Just remember: you need to be clear about the sort of things this Aspect is for, especially Invokes and Compels. The invokes could include that +2 bonus that really puts you over the top, even with the great Skills, Stunts, Extras, etc. Compels could be constant duel challenges … Whatever direction you take it, take the time to talk about what it means: that’s the price of free-form mechanics. If you don’t like it, that’s cool, but it doesn’t mean it’s objectively a bad game – it’s just not for you.

This all puts me in mind of LEVERAGE, actually. At least initially, the setting puts forward the idea that each is the absolute best at what they do: Hardison is the World’s Best Hacker, Parker is the World’s Best Thief, Eliot is the World’s Best Hitter, etc. Notice that doesn’t mean auto-win. Hardison might be the best hacker, but even he is going to have trouble going up a Sterenko. However, his Aspect is going to give him various permissions: some things are so simple for him that no Skill roll is even needed, for example. He’ll also be built with great hacking-related Skills, Stunts, and Extras, and he’ll also be able to invoke that Aspect when he needs just that Extra push for dramatic purposes (this happens repeatedly throughout the series: “I can’t hack this … OR CAN I?!” :grin: The same would go for Parker (some locks are so simple for her, she has permission to succeed automatically – it’s a running joke about how easily she gets out of handcuffs) or Eliot (sometimes he just smacks the n00b security guard casually and knocks him out without even breaking his stride; sometimes, when going up against someone really tough that caught him by surprise, he needs the push of the invoke). And of course, they each might be the best, but that doesn’t mean there won’t be foils that are damn near as good that provide serious challenges, even though the hero will win in the end (Hardison has to deal with that dick Kaos, for example).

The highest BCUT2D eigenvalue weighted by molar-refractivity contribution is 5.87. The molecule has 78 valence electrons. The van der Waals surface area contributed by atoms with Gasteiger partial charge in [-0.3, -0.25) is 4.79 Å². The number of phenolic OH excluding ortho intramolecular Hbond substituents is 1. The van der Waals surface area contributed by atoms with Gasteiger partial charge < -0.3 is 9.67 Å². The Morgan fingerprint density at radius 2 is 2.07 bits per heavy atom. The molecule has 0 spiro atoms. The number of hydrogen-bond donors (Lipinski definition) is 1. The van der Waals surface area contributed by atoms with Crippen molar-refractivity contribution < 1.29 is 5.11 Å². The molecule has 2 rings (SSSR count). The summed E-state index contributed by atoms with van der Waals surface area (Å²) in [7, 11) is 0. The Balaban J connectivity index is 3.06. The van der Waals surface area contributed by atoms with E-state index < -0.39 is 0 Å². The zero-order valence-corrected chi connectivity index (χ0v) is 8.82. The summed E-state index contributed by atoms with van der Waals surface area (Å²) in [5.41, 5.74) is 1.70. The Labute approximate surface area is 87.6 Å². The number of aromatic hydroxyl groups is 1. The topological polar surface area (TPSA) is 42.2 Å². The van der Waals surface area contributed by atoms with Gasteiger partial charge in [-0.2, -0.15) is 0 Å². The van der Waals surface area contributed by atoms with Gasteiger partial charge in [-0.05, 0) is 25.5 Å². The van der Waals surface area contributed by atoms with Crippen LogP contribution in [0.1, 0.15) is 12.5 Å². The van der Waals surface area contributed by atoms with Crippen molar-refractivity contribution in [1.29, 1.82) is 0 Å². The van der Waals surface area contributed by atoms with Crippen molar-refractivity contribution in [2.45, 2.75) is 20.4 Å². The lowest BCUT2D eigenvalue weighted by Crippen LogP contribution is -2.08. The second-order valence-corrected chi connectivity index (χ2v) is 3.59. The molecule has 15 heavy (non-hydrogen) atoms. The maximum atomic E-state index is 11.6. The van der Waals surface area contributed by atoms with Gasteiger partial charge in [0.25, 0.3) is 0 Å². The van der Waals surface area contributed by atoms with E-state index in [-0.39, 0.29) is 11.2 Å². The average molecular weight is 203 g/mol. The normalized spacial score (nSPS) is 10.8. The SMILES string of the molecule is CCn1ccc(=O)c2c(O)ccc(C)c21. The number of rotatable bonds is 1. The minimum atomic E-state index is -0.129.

Next up, Fastest Man Alive. A lot of this still holds, but a special note when we’re talking about supers …
 
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Nobby-W

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[ . . . ]
Best Swordsman in the Land. This or some variation comes up a lot, and then the argument is about whether it means you automatically win every swordfight, or if “it only grants a +2 when I spend a Fate point,” etc. The first thing to note is that THIS MIGHT BE A SHIT ASPECT!!! Remember, Aspects needs the context of setting, table consensus, and a consistent character build. Let’s consider …
[ . . . ]
I've not been bothered to get into the online wranglings about FATE a lot, but the concept of THIS MIGHT BE A SHIT ASPECT!!! is absolutely real. Aspect design is something folks routinely struggle with in my experience, and if somebody is maliciously trying to break the system they will. I like to guide folks to thinking in terms of the mechanical effects of aspects (permission, invoke for bonus, invoke against, compel) and get them to ask "how would this work?" questions from that perspective when designing aspects.

If you can't come up with answers to the mechanical effects for "Best swordsman in the land" that make sense in the context of the campaign then the aspect isn't going to pull its weight. For an aspect to work it has to participate in the FATE point economy, either positively or negatively, and if you can't find ways to do that then it might just be a shit (or at least poorly designed or conceived) aspect.

It might even make sense to start with the mechanical effects you want to apply to your character - should they be good at duelling or prone to reckless compels, for example - and then design the aspects around those.
 

Necrozius

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Best swordsman in the land vs. “Best swordsman in the land”. One is a lousy Aspect, the other is amazing.